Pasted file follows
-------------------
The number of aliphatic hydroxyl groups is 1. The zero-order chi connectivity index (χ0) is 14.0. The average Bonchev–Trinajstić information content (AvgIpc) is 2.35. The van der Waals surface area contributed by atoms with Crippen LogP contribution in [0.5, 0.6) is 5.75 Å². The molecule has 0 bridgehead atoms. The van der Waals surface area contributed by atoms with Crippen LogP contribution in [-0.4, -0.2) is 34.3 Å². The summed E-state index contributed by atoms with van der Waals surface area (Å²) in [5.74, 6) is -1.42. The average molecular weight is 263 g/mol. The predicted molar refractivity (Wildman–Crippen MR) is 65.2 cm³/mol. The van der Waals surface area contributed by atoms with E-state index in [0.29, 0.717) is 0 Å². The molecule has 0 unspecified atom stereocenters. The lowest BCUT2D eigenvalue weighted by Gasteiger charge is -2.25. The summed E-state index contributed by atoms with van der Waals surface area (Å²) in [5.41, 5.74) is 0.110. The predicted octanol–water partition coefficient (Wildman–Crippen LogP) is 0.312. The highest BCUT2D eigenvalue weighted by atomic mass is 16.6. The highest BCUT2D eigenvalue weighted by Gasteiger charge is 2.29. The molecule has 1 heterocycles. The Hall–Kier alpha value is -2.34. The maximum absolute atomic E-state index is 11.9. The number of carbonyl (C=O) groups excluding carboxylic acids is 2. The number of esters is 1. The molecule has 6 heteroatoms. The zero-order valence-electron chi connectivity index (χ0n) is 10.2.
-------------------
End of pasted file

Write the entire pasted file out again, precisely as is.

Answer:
The number of aliphatic hydroxyl groups is 1. The zero-order chi connectivity index (χ0) is 14.0. The average Bonchev–Trinajstić information content (AvgIpc) is 2.35. The van der Waals surface area contributed by atoms with Crippen LogP contribution in [0.5, 0.6) is 5.75 Å². The molecule has 0 bridgehead atoms. The van der Waals surface area contributed by atoms with Crippen LogP contribution in [-0.4, -0.2) is 34.3 Å². The summed E-state index contributed by atoms with van der Waals surface area (Å²) in [5.74, 6) is -1.42. The average molecular weight is 263 g/mol. The predicted molar refractivity (Wildman–Crippen MR) is 65.2 cm³/mol. The van der Waals surface area contributed by atoms with E-state index in [0.29, 0.717) is 0 Å². The molecule has 0 unspecified atom stereocenters. The lowest BCUT2D eigenvalue weighted by Gasteiger charge is -2.25. The summed E-state index contributed by atoms with van der Waals surface area (Å²) in [5.41, 5.74) is 0.110. The predicted octanol–water partition coefficient (Wildman–Crippen LogP) is 0.312. The highest BCUT2D eigenvalue weighted by atomic mass is 16.6. The highest BCUT2D eigenvalue weighted by Gasteiger charge is 2.29. The molecule has 1 heterocycles. The Hall–Kier alpha value is -2.34. The maximum absolute atomic E-state index is 11.9. The number of carbonyl (C=O) groups excluding carboxylic acids is 2. The number of esters is 1. The molecule has 6 heteroatoms. The zero-order valence-electron chi connectivity index (χ0n) is 10.2.